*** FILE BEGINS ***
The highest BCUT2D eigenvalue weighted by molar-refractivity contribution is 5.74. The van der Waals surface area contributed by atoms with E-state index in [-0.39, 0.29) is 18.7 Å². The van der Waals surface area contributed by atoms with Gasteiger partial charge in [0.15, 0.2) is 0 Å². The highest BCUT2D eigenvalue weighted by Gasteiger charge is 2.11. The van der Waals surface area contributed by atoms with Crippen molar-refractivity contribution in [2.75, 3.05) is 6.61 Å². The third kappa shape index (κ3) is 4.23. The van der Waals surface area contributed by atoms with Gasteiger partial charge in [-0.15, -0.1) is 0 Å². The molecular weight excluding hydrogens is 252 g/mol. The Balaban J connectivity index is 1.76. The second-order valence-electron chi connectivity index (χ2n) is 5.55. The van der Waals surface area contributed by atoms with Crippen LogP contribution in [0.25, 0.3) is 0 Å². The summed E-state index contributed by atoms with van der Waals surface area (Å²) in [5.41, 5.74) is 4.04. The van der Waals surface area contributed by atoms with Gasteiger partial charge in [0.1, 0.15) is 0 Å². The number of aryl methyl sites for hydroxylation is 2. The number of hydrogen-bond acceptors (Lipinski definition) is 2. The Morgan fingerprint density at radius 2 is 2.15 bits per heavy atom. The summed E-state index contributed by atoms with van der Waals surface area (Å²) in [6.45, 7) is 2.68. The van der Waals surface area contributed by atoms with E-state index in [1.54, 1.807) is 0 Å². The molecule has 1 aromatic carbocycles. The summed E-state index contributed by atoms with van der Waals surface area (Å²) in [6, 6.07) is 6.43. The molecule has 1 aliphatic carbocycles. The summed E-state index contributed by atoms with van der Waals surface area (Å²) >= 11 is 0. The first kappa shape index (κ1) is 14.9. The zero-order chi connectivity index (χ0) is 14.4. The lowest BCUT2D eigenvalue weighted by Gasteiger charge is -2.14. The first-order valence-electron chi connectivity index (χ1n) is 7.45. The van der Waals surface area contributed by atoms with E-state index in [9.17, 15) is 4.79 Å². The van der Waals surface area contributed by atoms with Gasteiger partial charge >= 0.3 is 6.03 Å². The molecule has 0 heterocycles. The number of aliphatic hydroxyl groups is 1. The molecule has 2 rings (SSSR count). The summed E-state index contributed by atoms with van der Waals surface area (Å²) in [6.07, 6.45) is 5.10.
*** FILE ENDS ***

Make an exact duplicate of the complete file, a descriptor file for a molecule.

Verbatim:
The highest BCUT2D eigenvalue weighted by molar-refractivity contribution is 5.74. The van der Waals surface area contributed by atoms with E-state index in [-0.39, 0.29) is 18.7 Å². The van der Waals surface area contributed by atoms with Gasteiger partial charge in [0.15, 0.2) is 0 Å². The highest BCUT2D eigenvalue weighted by Gasteiger charge is 2.11. The van der Waals surface area contributed by atoms with Crippen molar-refractivity contribution in [2.75, 3.05) is 6.61 Å². The third kappa shape index (κ3) is 4.23. The van der Waals surface area contributed by atoms with Gasteiger partial charge in [-0.15, -0.1) is 0 Å². The molecular weight excluding hydrogens is 252 g/mol. The Balaban J connectivity index is 1.76. The second-order valence-electron chi connectivity index (χ2n) is 5.55. The van der Waals surface area contributed by atoms with Crippen LogP contribution in [0.25, 0.3) is 0 Å². The summed E-state index contributed by atoms with van der Waals surface area (Å²) in [5.41, 5.74) is 4.04. The van der Waals surface area contributed by atoms with Gasteiger partial charge in [0.1, 0.15) is 0 Å². The number of aryl methyl sites for hydroxylation is 2. The number of hydrogen-bond acceptors (Lipinski definition) is 2. The Morgan fingerprint density at radius 2 is 2.15 bits per heavy atom. The summed E-state index contributed by atoms with van der Waals surface area (Å²) in [6.45, 7) is 2.68. The van der Waals surface area contributed by atoms with E-state index in [1.54, 1.807) is 0 Å². The molecule has 1 aromatic carbocycles. The summed E-state index contributed by atoms with van der Waals surface area (Å²) in [6, 6.07) is 6.43. The molecule has 1 aliphatic carbocycles. The summed E-state index contributed by atoms with van der Waals surface area (Å²) >= 11 is 0. The first kappa shape index (κ1) is 14.9. The zero-order chi connectivity index (χ0) is 14.4. The lowest BCUT2D eigenvalue weighted by Gasteiger charge is -2.14. The first-order valence-electron chi connectivity index (χ1n) is 7.45. The van der Waals surface area contributed by atoms with E-state index in [9.17, 15) is 4.79 Å². The van der Waals surface area contributed by atoms with Gasteiger partial charge >= 0.3 is 6.03 Å². The molecule has 0 heterocycles. The number of aliphatic hydroxyl groups is 1. The molecule has 2 rings (SSSR count). The summed E-state index contributed by atoms with van der Waals surface area (Å²) in [6.07, 6.45) is 5.10.